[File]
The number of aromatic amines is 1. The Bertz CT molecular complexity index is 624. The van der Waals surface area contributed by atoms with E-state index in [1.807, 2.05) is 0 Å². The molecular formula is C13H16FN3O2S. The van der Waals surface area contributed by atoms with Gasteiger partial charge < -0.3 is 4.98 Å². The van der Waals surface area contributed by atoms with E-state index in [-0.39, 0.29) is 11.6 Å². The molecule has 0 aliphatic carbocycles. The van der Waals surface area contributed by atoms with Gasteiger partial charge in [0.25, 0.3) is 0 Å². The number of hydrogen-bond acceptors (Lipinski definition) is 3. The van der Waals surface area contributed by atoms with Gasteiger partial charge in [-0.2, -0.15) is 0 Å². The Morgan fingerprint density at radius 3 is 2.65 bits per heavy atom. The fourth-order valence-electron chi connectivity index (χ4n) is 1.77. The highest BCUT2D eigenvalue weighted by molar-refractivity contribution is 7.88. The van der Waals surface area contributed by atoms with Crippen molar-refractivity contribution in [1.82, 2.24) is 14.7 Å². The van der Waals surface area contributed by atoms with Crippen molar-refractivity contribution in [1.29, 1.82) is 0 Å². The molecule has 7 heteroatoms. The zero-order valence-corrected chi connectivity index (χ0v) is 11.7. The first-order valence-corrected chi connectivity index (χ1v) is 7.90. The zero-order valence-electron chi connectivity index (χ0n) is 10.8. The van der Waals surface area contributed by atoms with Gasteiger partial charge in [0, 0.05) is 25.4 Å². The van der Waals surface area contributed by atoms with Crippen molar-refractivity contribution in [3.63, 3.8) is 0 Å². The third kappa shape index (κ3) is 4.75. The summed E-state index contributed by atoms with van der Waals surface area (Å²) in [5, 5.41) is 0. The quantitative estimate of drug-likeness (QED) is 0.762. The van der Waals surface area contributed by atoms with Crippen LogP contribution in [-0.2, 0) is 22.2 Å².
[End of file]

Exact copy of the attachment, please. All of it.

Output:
The number of aromatic amines is 1. The Bertz CT molecular complexity index is 624. The van der Waals surface area contributed by atoms with E-state index in [1.807, 2.05) is 0 Å². The molecular formula is C13H16FN3O2S. The van der Waals surface area contributed by atoms with Gasteiger partial charge < -0.3 is 4.98 Å². The van der Waals surface area contributed by atoms with E-state index in [-0.39, 0.29) is 11.6 Å². The molecule has 0 aliphatic carbocycles. The van der Waals surface area contributed by atoms with Gasteiger partial charge in [0.25, 0.3) is 0 Å². The number of hydrogen-bond acceptors (Lipinski definition) is 3. The van der Waals surface area contributed by atoms with Gasteiger partial charge in [-0.2, -0.15) is 0 Å². The Morgan fingerprint density at radius 3 is 2.65 bits per heavy atom. The fourth-order valence-electron chi connectivity index (χ4n) is 1.77. The highest BCUT2D eigenvalue weighted by molar-refractivity contribution is 7.88. The van der Waals surface area contributed by atoms with Crippen molar-refractivity contribution in [1.82, 2.24) is 14.7 Å². The van der Waals surface area contributed by atoms with Crippen molar-refractivity contribution in [1.29, 1.82) is 0 Å². The molecule has 7 heteroatoms. The zero-order valence-corrected chi connectivity index (χ0v) is 11.7. The first-order valence-corrected chi connectivity index (χ1v) is 7.90. The zero-order valence-electron chi connectivity index (χ0n) is 10.8. The van der Waals surface area contributed by atoms with Gasteiger partial charge in [0, 0.05) is 25.4 Å². The van der Waals surface area contributed by atoms with Crippen molar-refractivity contribution in [3.63, 3.8) is 0 Å². The third kappa shape index (κ3) is 4.75. The summed E-state index contributed by atoms with van der Waals surface area (Å²) in [5, 5.41) is 0. The quantitative estimate of drug-likeness (QED) is 0.762. The van der Waals surface area contributed by atoms with Crippen LogP contribution in [-0.2, 0) is 22.2 Å².